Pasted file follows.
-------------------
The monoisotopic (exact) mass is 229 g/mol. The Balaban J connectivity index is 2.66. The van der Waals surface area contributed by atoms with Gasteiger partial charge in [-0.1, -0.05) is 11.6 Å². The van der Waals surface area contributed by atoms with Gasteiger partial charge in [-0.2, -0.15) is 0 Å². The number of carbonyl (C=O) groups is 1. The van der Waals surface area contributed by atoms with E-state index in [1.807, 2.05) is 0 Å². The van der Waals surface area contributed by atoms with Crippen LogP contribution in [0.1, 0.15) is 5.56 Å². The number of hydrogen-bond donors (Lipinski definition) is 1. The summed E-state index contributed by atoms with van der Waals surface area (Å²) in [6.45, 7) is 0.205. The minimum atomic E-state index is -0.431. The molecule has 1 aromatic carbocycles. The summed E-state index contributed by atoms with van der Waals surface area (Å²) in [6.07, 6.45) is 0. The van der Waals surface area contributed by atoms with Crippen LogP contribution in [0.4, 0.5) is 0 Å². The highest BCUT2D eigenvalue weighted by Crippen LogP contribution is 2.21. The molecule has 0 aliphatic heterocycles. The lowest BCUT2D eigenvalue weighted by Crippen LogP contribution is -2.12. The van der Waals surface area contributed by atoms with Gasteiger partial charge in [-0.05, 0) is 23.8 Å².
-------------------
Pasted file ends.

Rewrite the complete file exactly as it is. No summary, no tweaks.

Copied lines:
The monoisotopic (exact) mass is 229 g/mol. The Balaban J connectivity index is 2.66. The van der Waals surface area contributed by atoms with Gasteiger partial charge in [-0.1, -0.05) is 11.6 Å². The van der Waals surface area contributed by atoms with Gasteiger partial charge in [-0.2, -0.15) is 0 Å². The number of carbonyl (C=O) groups is 1. The van der Waals surface area contributed by atoms with E-state index in [1.807, 2.05) is 0 Å². The van der Waals surface area contributed by atoms with Crippen LogP contribution in [0.1, 0.15) is 5.56 Å². The number of hydrogen-bond donors (Lipinski definition) is 1. The summed E-state index contributed by atoms with van der Waals surface area (Å²) in [6.45, 7) is 0.205. The minimum atomic E-state index is -0.431. The molecule has 1 aromatic carbocycles. The summed E-state index contributed by atoms with van der Waals surface area (Å²) in [6.07, 6.45) is 0. The van der Waals surface area contributed by atoms with Crippen LogP contribution in [0.4, 0.5) is 0 Å². The highest BCUT2D eigenvalue weighted by Crippen LogP contribution is 2.21. The molecule has 0 aliphatic heterocycles. The lowest BCUT2D eigenvalue weighted by Crippen LogP contribution is -2.12. The van der Waals surface area contributed by atoms with Gasteiger partial charge in [-0.05, 0) is 23.8 Å².